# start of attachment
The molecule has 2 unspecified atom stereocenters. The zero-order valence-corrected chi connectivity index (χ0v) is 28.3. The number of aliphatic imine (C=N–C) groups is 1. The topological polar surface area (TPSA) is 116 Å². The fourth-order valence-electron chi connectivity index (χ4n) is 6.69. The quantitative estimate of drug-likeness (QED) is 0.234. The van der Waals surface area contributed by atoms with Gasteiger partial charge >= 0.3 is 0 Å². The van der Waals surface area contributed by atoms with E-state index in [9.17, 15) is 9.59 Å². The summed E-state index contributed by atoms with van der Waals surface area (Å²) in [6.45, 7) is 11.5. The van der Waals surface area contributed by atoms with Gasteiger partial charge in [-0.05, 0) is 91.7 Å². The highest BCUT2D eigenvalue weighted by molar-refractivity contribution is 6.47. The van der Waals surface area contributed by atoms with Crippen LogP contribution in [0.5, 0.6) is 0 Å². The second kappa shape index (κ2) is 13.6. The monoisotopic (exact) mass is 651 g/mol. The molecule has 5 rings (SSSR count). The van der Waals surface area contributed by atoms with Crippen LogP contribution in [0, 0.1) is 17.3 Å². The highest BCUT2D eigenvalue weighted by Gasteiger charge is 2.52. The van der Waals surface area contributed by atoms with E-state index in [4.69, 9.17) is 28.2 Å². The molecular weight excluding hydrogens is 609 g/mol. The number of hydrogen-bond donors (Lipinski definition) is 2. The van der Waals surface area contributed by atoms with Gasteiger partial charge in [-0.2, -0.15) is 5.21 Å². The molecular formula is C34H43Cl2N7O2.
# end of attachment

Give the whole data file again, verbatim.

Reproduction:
The molecule has 2 unspecified atom stereocenters. The zero-order valence-corrected chi connectivity index (χ0v) is 28.3. The number of aliphatic imine (C=N–C) groups is 1. The topological polar surface area (TPSA) is 116 Å². The fourth-order valence-electron chi connectivity index (χ4n) is 6.69. The quantitative estimate of drug-likeness (QED) is 0.234. The van der Waals surface area contributed by atoms with Gasteiger partial charge >= 0.3 is 0 Å². The van der Waals surface area contributed by atoms with E-state index in [9.17, 15) is 9.59 Å². The summed E-state index contributed by atoms with van der Waals surface area (Å²) in [6.45, 7) is 11.5. The van der Waals surface area contributed by atoms with Gasteiger partial charge in [-0.05, 0) is 91.7 Å². The highest BCUT2D eigenvalue weighted by molar-refractivity contribution is 6.47. The van der Waals surface area contributed by atoms with Crippen LogP contribution in [0.5, 0.6) is 0 Å². The second kappa shape index (κ2) is 13.6. The monoisotopic (exact) mass is 651 g/mol. The molecule has 5 rings (SSSR count). The van der Waals surface area contributed by atoms with Crippen LogP contribution in [0, 0.1) is 17.3 Å². The highest BCUT2D eigenvalue weighted by Gasteiger charge is 2.52. The van der Waals surface area contributed by atoms with E-state index in [4.69, 9.17) is 28.2 Å². The molecular weight excluding hydrogens is 609 g/mol. The number of hydrogen-bond donors (Lipinski definition) is 2. The van der Waals surface area contributed by atoms with Gasteiger partial charge in [-0.2, -0.15) is 5.21 Å². The molecular formula is C34H43Cl2N7O2.